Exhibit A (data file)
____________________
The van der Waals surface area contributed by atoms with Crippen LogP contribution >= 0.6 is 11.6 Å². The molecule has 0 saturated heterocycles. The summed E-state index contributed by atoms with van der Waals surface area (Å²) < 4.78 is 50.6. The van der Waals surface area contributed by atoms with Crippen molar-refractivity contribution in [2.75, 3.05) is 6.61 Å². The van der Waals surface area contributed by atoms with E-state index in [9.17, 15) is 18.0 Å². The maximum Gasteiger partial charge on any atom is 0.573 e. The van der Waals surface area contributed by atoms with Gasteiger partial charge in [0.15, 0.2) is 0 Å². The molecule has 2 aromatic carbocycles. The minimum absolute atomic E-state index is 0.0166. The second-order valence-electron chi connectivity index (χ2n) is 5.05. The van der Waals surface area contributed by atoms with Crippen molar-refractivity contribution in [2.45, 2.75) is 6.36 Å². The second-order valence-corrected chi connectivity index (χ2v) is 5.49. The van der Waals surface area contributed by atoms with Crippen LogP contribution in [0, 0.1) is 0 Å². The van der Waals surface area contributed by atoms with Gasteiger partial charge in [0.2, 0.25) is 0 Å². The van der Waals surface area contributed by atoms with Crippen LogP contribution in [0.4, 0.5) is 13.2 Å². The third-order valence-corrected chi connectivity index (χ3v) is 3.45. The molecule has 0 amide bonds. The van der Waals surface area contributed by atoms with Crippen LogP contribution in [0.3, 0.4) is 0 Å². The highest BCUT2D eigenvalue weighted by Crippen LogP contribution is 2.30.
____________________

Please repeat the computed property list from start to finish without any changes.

The van der Waals surface area contributed by atoms with Crippen LogP contribution >= 0.6 is 11.6 Å². The molecule has 0 saturated heterocycles. The summed E-state index contributed by atoms with van der Waals surface area (Å²) < 4.78 is 50.6. The van der Waals surface area contributed by atoms with Crippen molar-refractivity contribution in [2.75, 3.05) is 6.61 Å². The van der Waals surface area contributed by atoms with E-state index in [9.17, 15) is 18.0 Å². The maximum Gasteiger partial charge on any atom is 0.573 e. The van der Waals surface area contributed by atoms with Gasteiger partial charge in [0.15, 0.2) is 0 Å². The molecule has 2 aromatic carbocycles. The minimum absolute atomic E-state index is 0.0166. The second-order valence-electron chi connectivity index (χ2n) is 5.05. The van der Waals surface area contributed by atoms with Crippen molar-refractivity contribution in [2.45, 2.75) is 6.36 Å². The second-order valence-corrected chi connectivity index (χ2v) is 5.49. The van der Waals surface area contributed by atoms with Crippen LogP contribution in [0, 0.1) is 0 Å². The van der Waals surface area contributed by atoms with Gasteiger partial charge in [0.2, 0.25) is 0 Å². The van der Waals surface area contributed by atoms with Crippen LogP contribution in [0.4, 0.5) is 13.2 Å². The third-order valence-corrected chi connectivity index (χ3v) is 3.45. The molecule has 0 amide bonds. The van der Waals surface area contributed by atoms with Crippen LogP contribution in [0.3, 0.4) is 0 Å². The highest BCUT2D eigenvalue weighted by Crippen LogP contribution is 2.30.